Boise becomes home of the Brave

Deborah Watts held a picture up to the Boise School District board of trustees on Monday night as she testified against the Boise High mascot.

It was a black and white photo of a white woman in a headdress and a leather costume of a Native American.

It was Watts: the sophomore mascot in the year 1988.

“I loved representing my school and wore this gear proudly. I, now though, look back at this and I’m so saddened.  I wish then that I knew what I know now,” she told the school board. “We now know better.”

In a unanimous vote, the school board agreed.

Trustees voted to change the “Boise Braves” mascot to the “Boise Brave” on Monday night, following two hours of public comment, dozens of testimonies and two standing ovations.

“The adoption of Brave and it’s simple, yet powerful call to action, this is the final step in a multi-year process to move Boise High’s mascot away from a caricature of Native American culture to one that more faithfully represents the school’s vision and core values,” principal Robb Thompson wrote in a news release about the name change.

Boise High is the second school to remove it’s Native American mascot in a high-profile decision this summer. In July, the Teton School District voted to remove a controversial Redskins mascot amid public outcry.

The Shoshone-Bannock tribes have been outspoken against Native American imagery in schools, calling the use of native mascots “racial misappropriation,” the Idaho Statesman reported.  The tribes urged Teton to drop its mascot, and sent a position paper to the state asking for the removal of all Native American mascots in public schools, the Idaho Statesman reported.

“The people, the schools and institutions who developed these names Savages, Redskins, Braves (and) Indians are perpetuating racism and stereotyping,” the tribes’ position paper said.

Boise High officials have been discussing the issue of using the mascot since at least 2013, principal Robb Thompson told Michael Lycklama of the Statesman. The school has been scaling back on its use of the “Braves” imagery, he wrote, nixing the American Indian-head logo, murals and other memorabilia at the school.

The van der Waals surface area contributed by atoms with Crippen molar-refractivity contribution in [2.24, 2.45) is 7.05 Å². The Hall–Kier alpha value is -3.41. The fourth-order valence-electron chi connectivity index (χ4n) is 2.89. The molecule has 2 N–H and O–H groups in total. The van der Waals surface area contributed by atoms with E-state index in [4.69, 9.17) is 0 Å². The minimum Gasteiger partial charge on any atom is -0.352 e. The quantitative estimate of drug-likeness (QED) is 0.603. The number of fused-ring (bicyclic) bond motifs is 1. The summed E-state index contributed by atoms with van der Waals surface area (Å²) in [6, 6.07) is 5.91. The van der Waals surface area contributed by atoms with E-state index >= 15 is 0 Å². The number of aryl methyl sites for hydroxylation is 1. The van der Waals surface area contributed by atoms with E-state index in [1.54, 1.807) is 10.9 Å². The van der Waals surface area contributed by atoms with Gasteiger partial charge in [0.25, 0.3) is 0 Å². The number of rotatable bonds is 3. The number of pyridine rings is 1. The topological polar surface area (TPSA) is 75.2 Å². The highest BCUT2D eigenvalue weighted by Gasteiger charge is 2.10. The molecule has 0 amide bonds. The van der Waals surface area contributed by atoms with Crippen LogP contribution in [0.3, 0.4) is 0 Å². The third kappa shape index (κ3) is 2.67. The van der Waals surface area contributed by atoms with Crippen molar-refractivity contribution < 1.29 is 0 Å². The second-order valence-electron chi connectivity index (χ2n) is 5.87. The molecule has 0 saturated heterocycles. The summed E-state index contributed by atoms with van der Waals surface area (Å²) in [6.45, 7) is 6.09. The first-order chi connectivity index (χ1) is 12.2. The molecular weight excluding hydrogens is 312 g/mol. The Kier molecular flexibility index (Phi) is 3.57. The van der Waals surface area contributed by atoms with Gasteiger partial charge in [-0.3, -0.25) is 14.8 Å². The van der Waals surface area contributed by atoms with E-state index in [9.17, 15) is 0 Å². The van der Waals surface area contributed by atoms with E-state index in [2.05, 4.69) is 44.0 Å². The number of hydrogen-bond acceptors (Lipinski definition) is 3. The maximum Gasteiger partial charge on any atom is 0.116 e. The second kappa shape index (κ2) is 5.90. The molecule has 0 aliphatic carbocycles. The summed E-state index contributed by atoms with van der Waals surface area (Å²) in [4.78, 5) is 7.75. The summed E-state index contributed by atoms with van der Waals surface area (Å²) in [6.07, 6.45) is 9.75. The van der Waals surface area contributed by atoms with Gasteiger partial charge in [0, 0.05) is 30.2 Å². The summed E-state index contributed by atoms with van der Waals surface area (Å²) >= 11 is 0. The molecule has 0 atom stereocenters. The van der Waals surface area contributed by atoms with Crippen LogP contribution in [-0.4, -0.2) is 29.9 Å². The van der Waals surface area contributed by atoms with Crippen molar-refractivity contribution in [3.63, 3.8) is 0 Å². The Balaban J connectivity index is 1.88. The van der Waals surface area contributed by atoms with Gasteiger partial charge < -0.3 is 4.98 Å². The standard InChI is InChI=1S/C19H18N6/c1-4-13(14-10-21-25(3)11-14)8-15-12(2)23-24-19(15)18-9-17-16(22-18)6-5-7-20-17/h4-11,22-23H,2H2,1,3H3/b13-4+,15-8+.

Boise High representatives recently met with the Shoshone-Bannock Tribes to discuss a mascot change, officials said. On Monday night, superintendent Coby Dennis said the district is working with the tribes on incorporating Native American history into the district’s curriculum.

Norm and Antoinette Cavanaugh, who are of Western Shoshone heritage, came to Boise from their home in Horseshoe Bend, Nevada, for Monday’s district meeting. Both spoke up.

“I am a Native American, and do I look like a mascot?” Cavanaugh asked the crowd.

“No,” came the replies.

“I want to thank you for the courage,” Cavanaugh told the crowd. “Maybe you can call yourself the brave ones for attempting to make this change — or making this change.”

Most of the audience, including students, district employees and alumni spoke in favor of the mascot change. Only a few dissented, one calling for the use of a “calvary” mascot instead, one asking the school to keep the mascot but fundraise for the tribes, and another saying that the mascot change was discriminatory.

“I think the Sho-Ban’s notion of racial misappropriation is horribly wrong and very shortsighted,” said Mark Rinehart, of Boise. “It is very discriminatory by allowing some schools to retain their name and logo while requiring other schools to completely replace their name and logo.”

Ultimately, the decision swayed in favor of the majority — a bunch whose presence was announced by white T-shirts with the red words #bebrave on the chest.  Thompson said the shirts were made by the Boise Public School District Foundation and payed for by a donor. They were up for grabs on a table outside the public meeting.

Watts wore one of those shirts on Monday night — a much different kind of uniform than donned for Boise High 31 years ago. This uniform was a symbol of protest against that costume, and a motion of support for Boise High’s new mascot.

“Any time a group of people get together, do the brave thing, do the right thing, it’s a day for celebration,” Watts said after the meeting.

Sami Edge

Sami Edge

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